Retail and Digital Convergence: an Open Discussion

Updated: Dec 21, 2018

It’s hard to believe, but some people still shop in physical stores. In fact, brick-and-mortar retailers make a significant contribution to the global economy. However, well aware that online sales have doubled in the last five years, retailers (rather unsurprisingly) are paying attention to how they market their products online, to knowledgeable, fickle and often distracted retail-gone-digital customers.

So how do the two worlds co-exist? And what can they learn from the one another?

In order to learn from the experts, HVO Search gathered 10 senior executives (from co-founders of start-ups to CEOs) for breakfast on the top floor of Google Campus to discuss the biggest challenges to retail and digital businesses. Attendees and biographies are listed at the end of the article.   

With social and mobile shopping becoming the biggest trade drivers to physical stores, the discussion about omnichannel approaches is omnipresent.

Maria Hvorostovsky, Director of HVO Search, posed some questions around the issue.


Nuno Miller, CIO at, describes his business as a digital world with physical touch points – over 300 boutiques in over 24 countries. The way Farfetch attempts to juggle these two elements is, according to Miller, to ensure that the products (more than 2,000 brands) are presented in as uniform a way as possible. For instance, models are always photographed in the same pose – standing, with their faces out of the shot. This is a challenge, as brands can be particularly sensitive about the presentation of their products. For Miller, this means that, “we really need to work quite closely with the boutiques and let them get to know us”; the integration between the brands, boutiques and the platform is paramount.

At Farfetch, there is also a lot of A to B testing, with different versions of the site running simultaneously to see how users respond to various layouts, colours, etc. A lot can be learnt from this raw data about customer behaviour online, meaning that Farfetch are “always try[ing] to experiment with different things.”

What is key, says Miller, is the fact that the home page doesn’t sell the product, but tells stories and shows you what’s happening in the world. As he puts it:

“If you get to our homepage, we don’t really sell product […]; we just show you stories.”

It’s content that’s given centre stage, allowing the community to search for, and discover, products. For example, fashion bloggers are used in this space in order to create buzz: the most prominent ones are invited to design new products – a shoe, for instance – and the customer is invited to choose which one gets to be produced and sold on the site. In this way, the process becomes much more interactive.


Nish Kukadia, co-founder and CEO at, advises retailers seeking to gain new customers to develop interaction, to “invest in channels where your target audiences are likely to be”.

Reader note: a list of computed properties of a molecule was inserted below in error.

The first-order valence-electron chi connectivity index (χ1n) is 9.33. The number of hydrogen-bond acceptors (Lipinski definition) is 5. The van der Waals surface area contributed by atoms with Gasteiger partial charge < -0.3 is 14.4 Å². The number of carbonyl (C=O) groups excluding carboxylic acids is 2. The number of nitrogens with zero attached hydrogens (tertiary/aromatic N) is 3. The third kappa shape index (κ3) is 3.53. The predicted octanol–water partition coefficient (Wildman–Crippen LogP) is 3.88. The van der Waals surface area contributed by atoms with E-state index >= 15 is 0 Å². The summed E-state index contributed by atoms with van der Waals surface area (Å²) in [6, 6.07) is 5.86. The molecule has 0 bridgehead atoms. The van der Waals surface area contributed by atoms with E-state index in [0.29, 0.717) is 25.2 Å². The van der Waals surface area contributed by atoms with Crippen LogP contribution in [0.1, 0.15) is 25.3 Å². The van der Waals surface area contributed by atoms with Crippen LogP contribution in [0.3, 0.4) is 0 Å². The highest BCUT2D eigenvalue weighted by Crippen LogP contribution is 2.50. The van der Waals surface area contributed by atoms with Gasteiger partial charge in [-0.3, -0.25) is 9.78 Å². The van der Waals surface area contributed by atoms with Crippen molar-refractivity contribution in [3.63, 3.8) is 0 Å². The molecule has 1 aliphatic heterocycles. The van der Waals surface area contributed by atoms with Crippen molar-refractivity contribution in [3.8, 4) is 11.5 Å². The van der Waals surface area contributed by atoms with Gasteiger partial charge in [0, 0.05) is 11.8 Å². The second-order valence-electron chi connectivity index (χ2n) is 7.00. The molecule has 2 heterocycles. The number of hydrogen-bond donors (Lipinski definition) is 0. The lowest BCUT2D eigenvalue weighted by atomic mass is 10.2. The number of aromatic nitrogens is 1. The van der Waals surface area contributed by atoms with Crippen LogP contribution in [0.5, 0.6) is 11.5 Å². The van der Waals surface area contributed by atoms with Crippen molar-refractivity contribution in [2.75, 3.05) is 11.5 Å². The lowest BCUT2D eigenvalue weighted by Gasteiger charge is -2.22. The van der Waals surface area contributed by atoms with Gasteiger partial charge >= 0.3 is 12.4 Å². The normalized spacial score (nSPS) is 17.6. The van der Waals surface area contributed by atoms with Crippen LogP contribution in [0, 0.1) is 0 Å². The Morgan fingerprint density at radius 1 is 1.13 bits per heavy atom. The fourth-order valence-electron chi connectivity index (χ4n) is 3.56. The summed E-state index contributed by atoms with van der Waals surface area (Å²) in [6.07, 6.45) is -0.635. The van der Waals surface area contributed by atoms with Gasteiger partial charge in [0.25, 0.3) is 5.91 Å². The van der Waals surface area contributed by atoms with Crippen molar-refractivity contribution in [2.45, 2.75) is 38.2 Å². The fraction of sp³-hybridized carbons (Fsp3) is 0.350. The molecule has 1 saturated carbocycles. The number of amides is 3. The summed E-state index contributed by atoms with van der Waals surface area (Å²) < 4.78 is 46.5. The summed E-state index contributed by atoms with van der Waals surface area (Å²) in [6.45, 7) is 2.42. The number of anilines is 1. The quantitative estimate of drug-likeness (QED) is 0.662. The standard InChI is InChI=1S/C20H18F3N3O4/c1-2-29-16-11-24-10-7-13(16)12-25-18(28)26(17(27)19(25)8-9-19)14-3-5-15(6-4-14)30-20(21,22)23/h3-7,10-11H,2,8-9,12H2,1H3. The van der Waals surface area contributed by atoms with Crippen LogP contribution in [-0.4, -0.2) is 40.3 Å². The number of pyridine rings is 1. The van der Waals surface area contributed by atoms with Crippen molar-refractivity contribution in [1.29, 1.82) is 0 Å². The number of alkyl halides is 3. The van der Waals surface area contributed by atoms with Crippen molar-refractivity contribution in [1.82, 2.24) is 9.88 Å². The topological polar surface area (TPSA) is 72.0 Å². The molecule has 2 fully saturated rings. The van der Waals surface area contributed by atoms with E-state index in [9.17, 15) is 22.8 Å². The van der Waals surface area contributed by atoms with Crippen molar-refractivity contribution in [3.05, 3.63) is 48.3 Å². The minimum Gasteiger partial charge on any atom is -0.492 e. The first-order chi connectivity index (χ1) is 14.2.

For his organisation, Kukadia claims that better engagement is found through another channel – TV, or, more precisely, through the integration of TV advertising and mobile. Due to an increasing amount of their customers using mobile devices whilst watching TV, Kukadia states that, “we advertise on daytime TV and get tons of people coming in from that.” In fact, 60 percent of SecretSales revenue is through mobile and tablet devices.

This being the case, Kukadia says that: “We haven’t used social media as a core acquisition channel. It’s a great ‘touch point’, but rather than a strong sales channel, it is more of a brand building environment”. For Kukadia, social media is not the best place to engage his target market. As he says, “I don’t think, from a personal point of view, that [users] are in a ‘purchasing’ frame of mind [when using social media]; If someone follows a brand on social media, the brand doesn't follow them back. It's a personal space and most people prefer to watch videos of cats than talk to brands.


Elena Koudreiko, International Business Director at Be On, a division of AOL, and an expert in online video content distribution, argues that, when it comes to creating branded content, companies fail to make the distinction between driving sales and driving acquisition: “Videos of cats are obviously well received by audiences online, so if brands out there are looking at using that to their advantage, they need to make the distinction between driving sales and driving acquisition. I think video is still very much a branding tool, which is about investing, in making sure that the audience already has a relationship with your brand, they know who you are, they know what you stand for, why they like you and they know why they want to come to you. And if you’re looking purely to drive sales, then there are, of course, other channels, affiliates or others that might be more relevant.”

The focus of marketing campaigns should be to create user engagement by creating enjoyable user experiences. It’s more important to build a relationship with your audience which then, in an informal manner, leads to sales and recurring sales. Essentially, user experience governs whet